Angela Cooke-Jackson isn’t playing games when it comes to empowering disadvantaged youth to live healthy lives.
But she’s hoping some of the teens she works with will.
Cooke-Jackson, assistant professor of health and behavioral science and director/co-founder of Emerson Literacy Education and Empowerment Project (eLEEP), along with Emerson Engagement Lab project manager Wade Kimbrough, recently were awarded a $5,000 grant from Seattle-based Ludus Project to build a game that teaches young people about sexual health and media literacy.
“One of the things we really want to make sure happens is that the invention of it, and the idea, comes from the young people,” Cooke-Jackson said of the project, called Game Design, Health Literacy, and Urban Communities: Teens as Public Health Leaders.
The game project will be part of a larger partnership that eLEEP has with the Boston Public Health Commission’s Peer Leadership Institute.
For the last three summers, dozens of teens from the Institute visit the campus each week and work with Emerson College student/mentors to learn the basics of health and media literacy, as well as innovative methods of delivering that knowledge to other youth in their Boston communities.
Through the grant, about ten of those teens this summer will get an intensive, two-day training in game design and structure at the Engagement Lab. Then, over the course of the six-week program, the teens will devise and test different iterations of a game that they will use to teach sexual and relationship health to their peers.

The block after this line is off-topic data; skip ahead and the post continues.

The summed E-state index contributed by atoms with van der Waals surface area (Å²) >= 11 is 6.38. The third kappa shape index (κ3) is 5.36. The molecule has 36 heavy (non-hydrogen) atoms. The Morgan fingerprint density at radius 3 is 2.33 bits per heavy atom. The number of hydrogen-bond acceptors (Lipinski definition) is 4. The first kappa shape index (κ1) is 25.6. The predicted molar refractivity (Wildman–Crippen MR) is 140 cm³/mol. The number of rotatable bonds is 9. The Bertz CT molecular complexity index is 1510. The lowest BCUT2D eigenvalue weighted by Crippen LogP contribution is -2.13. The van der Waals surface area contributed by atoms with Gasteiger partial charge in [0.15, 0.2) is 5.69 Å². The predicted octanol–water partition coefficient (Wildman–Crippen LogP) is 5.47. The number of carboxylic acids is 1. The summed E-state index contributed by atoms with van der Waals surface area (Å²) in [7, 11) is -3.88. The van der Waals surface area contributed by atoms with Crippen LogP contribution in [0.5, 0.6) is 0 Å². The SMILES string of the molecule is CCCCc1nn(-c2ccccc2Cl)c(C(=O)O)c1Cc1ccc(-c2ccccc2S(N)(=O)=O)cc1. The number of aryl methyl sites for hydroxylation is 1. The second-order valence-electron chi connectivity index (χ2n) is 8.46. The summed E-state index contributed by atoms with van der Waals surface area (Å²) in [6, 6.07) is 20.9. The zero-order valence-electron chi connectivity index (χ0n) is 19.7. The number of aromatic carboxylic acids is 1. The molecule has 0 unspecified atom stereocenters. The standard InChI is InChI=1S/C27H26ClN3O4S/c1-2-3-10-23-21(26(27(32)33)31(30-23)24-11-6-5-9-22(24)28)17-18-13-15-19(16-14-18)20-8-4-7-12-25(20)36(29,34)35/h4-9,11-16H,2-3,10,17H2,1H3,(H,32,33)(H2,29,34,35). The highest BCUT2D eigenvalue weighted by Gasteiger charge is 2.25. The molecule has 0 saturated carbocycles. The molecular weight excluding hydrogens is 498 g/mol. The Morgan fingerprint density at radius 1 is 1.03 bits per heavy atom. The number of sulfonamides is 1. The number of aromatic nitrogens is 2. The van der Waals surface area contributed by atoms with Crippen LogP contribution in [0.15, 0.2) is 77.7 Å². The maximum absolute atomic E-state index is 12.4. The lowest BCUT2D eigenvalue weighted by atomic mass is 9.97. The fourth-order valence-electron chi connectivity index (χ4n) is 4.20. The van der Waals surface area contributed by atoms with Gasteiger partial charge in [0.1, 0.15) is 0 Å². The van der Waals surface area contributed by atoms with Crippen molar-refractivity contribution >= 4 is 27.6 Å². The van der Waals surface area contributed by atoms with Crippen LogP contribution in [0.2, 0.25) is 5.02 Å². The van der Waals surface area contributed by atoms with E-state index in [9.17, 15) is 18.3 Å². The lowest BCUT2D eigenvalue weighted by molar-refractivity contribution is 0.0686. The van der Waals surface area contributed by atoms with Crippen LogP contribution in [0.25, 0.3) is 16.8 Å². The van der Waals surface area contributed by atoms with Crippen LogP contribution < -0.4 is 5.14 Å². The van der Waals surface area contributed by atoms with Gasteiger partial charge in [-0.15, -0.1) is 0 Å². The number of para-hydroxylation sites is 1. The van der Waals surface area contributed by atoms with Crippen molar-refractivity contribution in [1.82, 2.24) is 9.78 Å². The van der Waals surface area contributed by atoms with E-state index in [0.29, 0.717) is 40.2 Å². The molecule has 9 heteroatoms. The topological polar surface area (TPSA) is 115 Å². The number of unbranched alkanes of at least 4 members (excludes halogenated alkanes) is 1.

Kimbrough, who is working abroad this semester, and the Engagement Lab will handle the technical aspects of the project and bring the teens’ ideas to fruition.
“You’re really, really allowing it to be student-driven, and you’re allowing their innovations to come to the forefront as you’re creating it,” Cooke-Jackson said.
She said while the game will be usable for training purposes, she also hopes that the students who work on the project will get a deeper knowledge and understanding of the subject matter through the act of creating a game.
Cooke-Jackson said she hopes she can get more grant money to study the initiative’s impact on the teens once it’s up and running.
“If they’re creators of these things, are they more empowered because they’re the lead on the [development] of them, they’re really in it and getting their hands dirty? Are they having more agency around their own sexual health and/or relationship development?” Cooke-Jackson asked. “My assumption is that they are…so my goal is to really observe that over time. That’s kind of anecdotally what I’m seeing happening.”
Nicole Daley, director of the Strong Start Initiative in the Boston Public Health Commission’s Division of Violence Prevention, said that during the course of the BPHC’s Peer Leadership Institute, the act of creating content makes students think harder about their own beliefs and assumptions.
“What we’ve found for our peer leaders is that a lot of the work is also about their own internal values shifting,” Daley said. “With our teams, what we find is as they begin to become role models in an area and produce content, they have to reevaluate what their values are.”